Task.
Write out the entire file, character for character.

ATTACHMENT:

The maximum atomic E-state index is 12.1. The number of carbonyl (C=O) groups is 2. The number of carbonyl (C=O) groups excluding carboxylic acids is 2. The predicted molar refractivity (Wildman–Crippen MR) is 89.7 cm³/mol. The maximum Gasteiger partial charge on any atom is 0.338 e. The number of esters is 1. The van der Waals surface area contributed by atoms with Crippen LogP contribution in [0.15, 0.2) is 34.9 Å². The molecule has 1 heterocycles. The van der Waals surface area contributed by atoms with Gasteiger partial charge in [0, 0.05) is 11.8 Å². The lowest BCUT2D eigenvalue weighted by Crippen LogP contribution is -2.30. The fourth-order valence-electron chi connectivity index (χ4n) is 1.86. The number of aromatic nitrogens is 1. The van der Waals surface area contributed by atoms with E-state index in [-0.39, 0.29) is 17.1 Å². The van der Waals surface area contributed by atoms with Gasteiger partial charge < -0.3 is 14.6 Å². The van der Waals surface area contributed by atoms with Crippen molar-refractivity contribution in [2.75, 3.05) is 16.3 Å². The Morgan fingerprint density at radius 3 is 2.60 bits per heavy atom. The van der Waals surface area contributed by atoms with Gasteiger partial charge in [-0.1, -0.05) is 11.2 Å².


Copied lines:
The maximum atomic E-state index is 12.1. The number of carbonyl (C=O) groups is 2. The number of carbonyl (C=O) groups excluding carboxylic acids is 2. The predicted molar refractivity (Wildman–Crippen MR) is 89.7 cm³/mol. The maximum Gasteiger partial charge on any atom is 0.338 e. The number of esters is 1. The van der Waals surface area contributed by atoms with Crippen LogP contribution in [0.15, 0.2) is 34.9 Å². The molecule has 1 heterocycles. The van der Waals surface area contributed by atoms with Gasteiger partial charge in [0, 0.05) is 11.8 Å². The lowest BCUT2D eigenvalue weighted by Crippen LogP contribution is -2.30. The fourth-order valence-electron chi connectivity index (χ4n) is 1.86. The number of aromatic nitrogens is 1. The van der Waals surface area contributed by atoms with E-state index in [-0.39, 0.29) is 17.1 Å². The van der Waals surface area contributed by atoms with Gasteiger partial charge < -0.3 is 14.6 Å². The van der Waals surface area contributed by atoms with Crippen molar-refractivity contribution in [2.75, 3.05) is 16.3 Å². The Morgan fingerprint density at radius 3 is 2.60 bits per heavy atom. The van der Waals surface area contributed by atoms with Gasteiger partial charge in [-0.1, -0.05) is 11.2 Å².